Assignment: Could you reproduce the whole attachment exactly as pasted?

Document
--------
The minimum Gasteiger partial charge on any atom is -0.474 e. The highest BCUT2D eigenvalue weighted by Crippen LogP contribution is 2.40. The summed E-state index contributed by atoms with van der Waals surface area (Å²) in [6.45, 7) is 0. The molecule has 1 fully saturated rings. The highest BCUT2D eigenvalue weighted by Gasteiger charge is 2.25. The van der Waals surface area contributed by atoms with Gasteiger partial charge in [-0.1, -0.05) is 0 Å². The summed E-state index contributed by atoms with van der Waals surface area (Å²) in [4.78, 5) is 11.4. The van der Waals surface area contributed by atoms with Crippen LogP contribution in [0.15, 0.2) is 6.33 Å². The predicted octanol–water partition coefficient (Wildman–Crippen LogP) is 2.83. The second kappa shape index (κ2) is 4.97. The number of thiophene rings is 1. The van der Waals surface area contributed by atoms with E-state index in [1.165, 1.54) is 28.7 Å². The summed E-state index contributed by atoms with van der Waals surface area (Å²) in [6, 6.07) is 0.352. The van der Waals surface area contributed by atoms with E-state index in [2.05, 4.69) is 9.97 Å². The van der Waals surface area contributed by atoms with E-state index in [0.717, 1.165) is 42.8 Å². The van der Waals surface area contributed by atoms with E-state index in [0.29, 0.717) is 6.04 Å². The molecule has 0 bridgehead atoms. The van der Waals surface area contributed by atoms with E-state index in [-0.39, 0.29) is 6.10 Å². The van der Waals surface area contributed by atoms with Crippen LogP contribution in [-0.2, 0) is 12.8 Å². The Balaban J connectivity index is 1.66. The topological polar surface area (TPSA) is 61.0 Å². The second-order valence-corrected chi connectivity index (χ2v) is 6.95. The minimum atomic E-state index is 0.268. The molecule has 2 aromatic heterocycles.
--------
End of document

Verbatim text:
The minimum Gasteiger partial charge on any atom is -0.474 e. The highest BCUT2D eigenvalue weighted by Crippen LogP contribution is 2.40. The summed E-state index contributed by atoms with van der Waals surface area (Å²) in [6.45, 7) is 0. The molecule has 1 fully saturated rings. The highest BCUT2D eigenvalue weighted by Gasteiger charge is 2.25. The van der Waals surface area contributed by atoms with Gasteiger partial charge in [-0.1, -0.05) is 0 Å². The summed E-state index contributed by atoms with van der Waals surface area (Å²) in [4.78, 5) is 11.4. The van der Waals surface area contributed by atoms with Crippen LogP contribution in [0.15, 0.2) is 6.33 Å². The predicted octanol–water partition coefficient (Wildman–Crippen LogP) is 2.83. The second kappa shape index (κ2) is 4.97. The number of thiophene rings is 1. The van der Waals surface area contributed by atoms with E-state index in [1.165, 1.54) is 28.7 Å². The summed E-state index contributed by atoms with van der Waals surface area (Å²) in [6, 6.07) is 0.352. The van der Waals surface area contributed by atoms with E-state index in [2.05, 4.69) is 9.97 Å². The van der Waals surface area contributed by atoms with E-state index in [0.717, 1.165) is 42.8 Å². The van der Waals surface area contributed by atoms with E-state index in [0.29, 0.717) is 6.04 Å². The molecule has 0 bridgehead atoms. The van der Waals surface area contributed by atoms with E-state index in [-0.39, 0.29) is 6.10 Å². The van der Waals surface area contributed by atoms with Crippen LogP contribution in [-0.2, 0) is 12.8 Å². The Balaban J connectivity index is 1.66. The topological polar surface area (TPSA) is 61.0 Å². The second-order valence-corrected chi connectivity index (χ2v) is 6.95. The minimum atomic E-state index is 0.268. The molecule has 2 aromatic heterocycles.